Research backs Australian farmers growing juniper berries to support the nations gin industry

Research backs Australian farmers growing juniper berries to support the nations gin industry
Gin is an incredibly popular spirit in Australia, but the main ingredient, juniper berries, is mostly imported. Farmer Lucy Vincent is on a mission to change that. Most of them are made with juniper that comes from overseas, so Italy, Bulgaria, Greece, Macedonia, those places. There are three gins in Australia that are made with Australian juniper only. Juniper berries are actually the female seed cones of a type of conifer. They are the essential ingredient of gin and give the spirit its distinctive flavour. Oh, that tastes like gin. Lucy and Bruce planted their first 300 trees across their 151 hectare property in 2018. Now they have close to 600 trees and what they think is one of the largest establishing juniper orchards in Australia. In their third year of harvesting, Lucy admits they're still finding their feet. First year was kind of funny. We got 2.2 kilos, which you know was like having another child, really exciting but commercially useless. And 2nd year, massive increase, we got just over 60 kilos. Master Distiller Gavin Hughes runs the award-winning North of Eden Gin based in nearby Bega. He decided to join forces with Lucy after she paid a visit to his distillery so to be able to take Australian grown juniper. Grown within 100 kilometres from here near Bombay is just a fantastic thing. It lowers our carbon footprint but makes it a truly Australian gin. After extensive experimenting last year, Gavin launched his first gin using Lucy's Berries and has just released the second. He believes there's a huge difference in taste. We're delighted because the Piney fresh note is just so clean and bright, so much brighter than what was before. Even though it was a great gin before and it meddled at, you know, the largest competitions in the world, we actually think this has taken it to the next level. I thought the original version, which had Macedonian berries, I said it was like pastels, you know, the pastel kind of colour. And then the same style of gin made from our juniper was like fluoros.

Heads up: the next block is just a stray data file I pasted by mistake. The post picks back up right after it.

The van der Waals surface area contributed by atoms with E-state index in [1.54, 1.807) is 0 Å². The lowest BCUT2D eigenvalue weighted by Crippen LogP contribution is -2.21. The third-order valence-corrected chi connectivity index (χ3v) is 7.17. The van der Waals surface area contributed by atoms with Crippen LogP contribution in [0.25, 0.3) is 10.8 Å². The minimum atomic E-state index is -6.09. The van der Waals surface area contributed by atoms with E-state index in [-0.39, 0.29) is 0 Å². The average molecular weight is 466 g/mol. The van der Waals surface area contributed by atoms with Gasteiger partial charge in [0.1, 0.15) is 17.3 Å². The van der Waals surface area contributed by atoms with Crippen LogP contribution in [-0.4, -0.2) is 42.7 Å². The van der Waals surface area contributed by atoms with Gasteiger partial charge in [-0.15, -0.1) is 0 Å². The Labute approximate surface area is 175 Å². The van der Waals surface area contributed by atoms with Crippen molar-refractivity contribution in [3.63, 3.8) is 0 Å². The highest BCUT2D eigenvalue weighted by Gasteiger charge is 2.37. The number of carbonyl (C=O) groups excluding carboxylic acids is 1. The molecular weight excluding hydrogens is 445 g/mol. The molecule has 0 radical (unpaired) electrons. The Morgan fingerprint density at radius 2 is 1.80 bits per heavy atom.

• https://www.msn.com/en-au/news/australia/research-backs-australian-farmers-growing-juniper-berries-to-support-the-nations-gin-industry/vi-AA1nKDdn?ocid=00000000

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